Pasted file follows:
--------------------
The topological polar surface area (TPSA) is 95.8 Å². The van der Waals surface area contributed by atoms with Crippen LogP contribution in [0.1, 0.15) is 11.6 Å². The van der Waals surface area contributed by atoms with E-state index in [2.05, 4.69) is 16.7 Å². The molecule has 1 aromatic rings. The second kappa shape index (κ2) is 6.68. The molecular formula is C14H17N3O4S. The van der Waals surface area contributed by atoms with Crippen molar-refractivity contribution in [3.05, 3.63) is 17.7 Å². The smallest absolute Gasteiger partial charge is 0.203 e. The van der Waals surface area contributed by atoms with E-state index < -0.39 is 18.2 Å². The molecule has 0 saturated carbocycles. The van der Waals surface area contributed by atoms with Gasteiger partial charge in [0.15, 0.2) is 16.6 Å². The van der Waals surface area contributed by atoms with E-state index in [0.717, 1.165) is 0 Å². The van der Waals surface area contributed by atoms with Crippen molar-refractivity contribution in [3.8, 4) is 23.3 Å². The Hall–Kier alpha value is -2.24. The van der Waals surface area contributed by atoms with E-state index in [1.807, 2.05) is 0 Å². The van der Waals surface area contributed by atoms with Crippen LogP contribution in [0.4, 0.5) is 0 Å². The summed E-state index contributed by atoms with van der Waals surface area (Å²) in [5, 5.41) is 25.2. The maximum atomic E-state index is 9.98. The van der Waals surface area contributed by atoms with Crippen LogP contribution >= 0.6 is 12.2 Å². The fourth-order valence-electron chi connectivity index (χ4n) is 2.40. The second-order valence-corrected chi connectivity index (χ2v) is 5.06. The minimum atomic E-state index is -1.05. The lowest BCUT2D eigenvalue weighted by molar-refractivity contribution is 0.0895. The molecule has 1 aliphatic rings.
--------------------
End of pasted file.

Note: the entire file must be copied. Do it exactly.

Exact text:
The topological polar surface area (TPSA) is 95.8 Å². The van der Waals surface area contributed by atoms with Crippen LogP contribution in [0.1, 0.15) is 11.6 Å². The van der Waals surface area contributed by atoms with E-state index in [2.05, 4.69) is 16.7 Å². The molecule has 1 aromatic rings. The second kappa shape index (κ2) is 6.68. The molecular formula is C14H17N3O4S. The van der Waals surface area contributed by atoms with Crippen molar-refractivity contribution in [3.05, 3.63) is 17.7 Å². The smallest absolute Gasteiger partial charge is 0.203 e. The van der Waals surface area contributed by atoms with E-state index < -0.39 is 18.2 Å². The molecule has 0 saturated carbocycles. The van der Waals surface area contributed by atoms with Gasteiger partial charge in [0.15, 0.2) is 16.6 Å². The van der Waals surface area contributed by atoms with E-state index in [0.717, 1.165) is 0 Å². The van der Waals surface area contributed by atoms with Crippen molar-refractivity contribution in [3.8, 4) is 23.3 Å². The Hall–Kier alpha value is -2.24. The van der Waals surface area contributed by atoms with E-state index in [1.807, 2.05) is 0 Å². The van der Waals surface area contributed by atoms with Crippen LogP contribution in [0.4, 0.5) is 0 Å². The summed E-state index contributed by atoms with van der Waals surface area (Å²) in [5, 5.41) is 25.2. The maximum atomic E-state index is 9.98. The van der Waals surface area contributed by atoms with Crippen LogP contribution >= 0.6 is 12.2 Å². The fourth-order valence-electron chi connectivity index (χ4n) is 2.40. The second-order valence-corrected chi connectivity index (χ2v) is 5.06. The minimum atomic E-state index is -1.05. The lowest BCUT2D eigenvalue weighted by molar-refractivity contribution is 0.0895. The molecule has 1 aliphatic rings.